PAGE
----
Tag Archives: forgiveness

God-vulnerability-expectations

Living in God’s grace

God-vulnerability-expectationsI think most of can relate to St. Paul’s “thorn” and have possibly even used the phrase “a thorn in my side” when referring to some troublesome person or situation.

It can be a family member, co-worker or friend who can get under my skin. Everyday situations and encounters—even a two-minute wait in line at the bank or grocery store—can feel like I am being pricked by a thorn.

When I am impatient, when I am reacting rather than acting or when I am rolling my eyes, I know I am having a thorn moment, that someone has done something that pushes my buttons.

What I find most helpful in those moments is to step back, take a few deep breaths and try to get some perspective.

Why is this particular person bugging me? What about a particular situation frustrates or upsets me? What is happening in my life that is unsettling me?God-vulnerability-expectationsI gained a deeper understanding of St. Paul’s letters to the Corinthians when I lived in l’Arche, where I lived very closely with people not of my choosing—people who came from different cultures and had different values. Clashes were bound to happen.

Facing disappointment after disappointment was disheartening, and it took me some time to see what was really happening—that that I was facing my unmet expectations. You are not in control, God seemed to be reminding me. Your way is not the only way. Those were tough truths to see and accept.

I learned many things in l’Arche, including the theory that when someone is pushing my buttons it is because they are revealing some part of me that I don’t particularly like and don’t want to see. Every time I was annoyed, I needed to stop looking at the other person and start examining myself.

The thorns in my life can reveal deeper truths about me, if I can be open and willing to face those truths.

The person I think is being stingy invites me to look at my own stinginess or lack of generosity. The one I see as needy invites me to look at my own insecurities.

The person who zips ahead of me in a line of cars reminds me that I, too, sometimes feel self-important. The person who exaggerates or even outright lies reminds me that I, too, sometimes may want to seem more accomplished than I am. The person who insists that her way is the right or only way to do something reminds me that I, too, like to have my way.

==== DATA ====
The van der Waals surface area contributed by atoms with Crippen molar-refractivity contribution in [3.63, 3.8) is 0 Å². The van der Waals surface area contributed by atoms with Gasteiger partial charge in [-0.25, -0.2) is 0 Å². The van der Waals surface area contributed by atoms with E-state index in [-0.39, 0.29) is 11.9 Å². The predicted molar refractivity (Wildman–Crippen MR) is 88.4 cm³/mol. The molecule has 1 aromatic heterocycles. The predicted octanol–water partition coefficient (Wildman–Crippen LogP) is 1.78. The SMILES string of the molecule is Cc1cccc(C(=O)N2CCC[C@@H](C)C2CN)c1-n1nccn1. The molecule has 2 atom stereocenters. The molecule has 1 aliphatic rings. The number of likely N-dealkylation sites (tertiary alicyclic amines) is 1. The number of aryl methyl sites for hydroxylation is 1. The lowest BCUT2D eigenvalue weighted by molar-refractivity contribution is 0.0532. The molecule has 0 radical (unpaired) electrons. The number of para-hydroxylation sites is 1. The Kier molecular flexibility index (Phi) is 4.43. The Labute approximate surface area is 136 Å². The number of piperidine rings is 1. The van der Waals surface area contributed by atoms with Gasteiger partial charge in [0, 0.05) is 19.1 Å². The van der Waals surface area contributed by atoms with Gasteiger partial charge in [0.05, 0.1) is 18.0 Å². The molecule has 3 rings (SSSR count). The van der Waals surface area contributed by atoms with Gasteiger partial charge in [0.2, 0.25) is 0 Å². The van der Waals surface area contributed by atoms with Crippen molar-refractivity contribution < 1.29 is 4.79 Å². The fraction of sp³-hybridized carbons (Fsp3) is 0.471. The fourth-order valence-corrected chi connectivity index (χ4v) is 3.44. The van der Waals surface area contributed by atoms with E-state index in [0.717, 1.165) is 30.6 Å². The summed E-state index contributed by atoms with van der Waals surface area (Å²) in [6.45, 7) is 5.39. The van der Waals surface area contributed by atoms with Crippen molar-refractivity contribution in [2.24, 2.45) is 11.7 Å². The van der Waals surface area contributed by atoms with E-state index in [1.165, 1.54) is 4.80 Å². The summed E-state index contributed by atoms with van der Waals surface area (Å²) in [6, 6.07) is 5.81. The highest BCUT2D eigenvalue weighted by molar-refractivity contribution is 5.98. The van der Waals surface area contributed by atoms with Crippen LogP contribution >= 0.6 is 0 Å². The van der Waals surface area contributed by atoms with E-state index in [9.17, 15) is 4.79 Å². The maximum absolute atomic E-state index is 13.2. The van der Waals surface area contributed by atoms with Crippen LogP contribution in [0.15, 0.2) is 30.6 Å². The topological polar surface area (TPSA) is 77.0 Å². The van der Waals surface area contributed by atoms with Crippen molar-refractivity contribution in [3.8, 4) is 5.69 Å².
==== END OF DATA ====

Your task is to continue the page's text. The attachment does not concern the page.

It can be easier to insist the problem is the situation or other person, but, I think, not very helpful.

With God’s grace—and lots of thorny experiences—I have come to see that every button-pushing experience, every thorn in my side, is really an invitation to growth in self-awareness and self-knowledge.

Accepting my weaknesses enables me to live in grace and to allow God to be in charge of my life.

 

 

 

 

 

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anxiety-God-emotions

Aware of emotions

One of the sessions I attended at the Center for Mind Body Medicine’s Cancer Caregivers training was called Mobilizing, Transforming and Celebrating Emotions. The presenter talked about the need to be aware of our emotions and to express them through movement, drawing, writing, etc. He talked about catharsis and coming into balance.

The presentation was followed by a small-group session where we were led through a guided reflection to help us become more aware of an emotion that was affecting us. We then expressed our awareness through a seven-minute writing exercise—a dialog with that emotion.

Anxiety was the emotion that presented itself to me both during the presentation and again during the guided reflection. The group leader suggested some questions to bring greater awareness of situations we experienced the emotion and ways it was impacting our lives.anxiety-God-emotionsMy dialog with anxiety went like this:

Me: Where do you come from? What do you want? What can I do to lessen your impact on me?

Anxiety: Lessen my impact? Who said you need to lessen my impact or that I want to move out of your life?

Me: I want you gone—or at least I want you to be less powerful and have less control in my life. I want to be at peace, not to have my stomach clench when I am asked a question or when an emotion arises. I want to be able to live in joy and not guilt, to be confident and not second-guess myself, to trust my experiences of affirmation. I want to be proud of my accomplishments and to believe in my capabilities.

I think—I believe—that I can only be free to what “new” God is doing in my life, to actually trust it and embrace it if my anxiety lessens.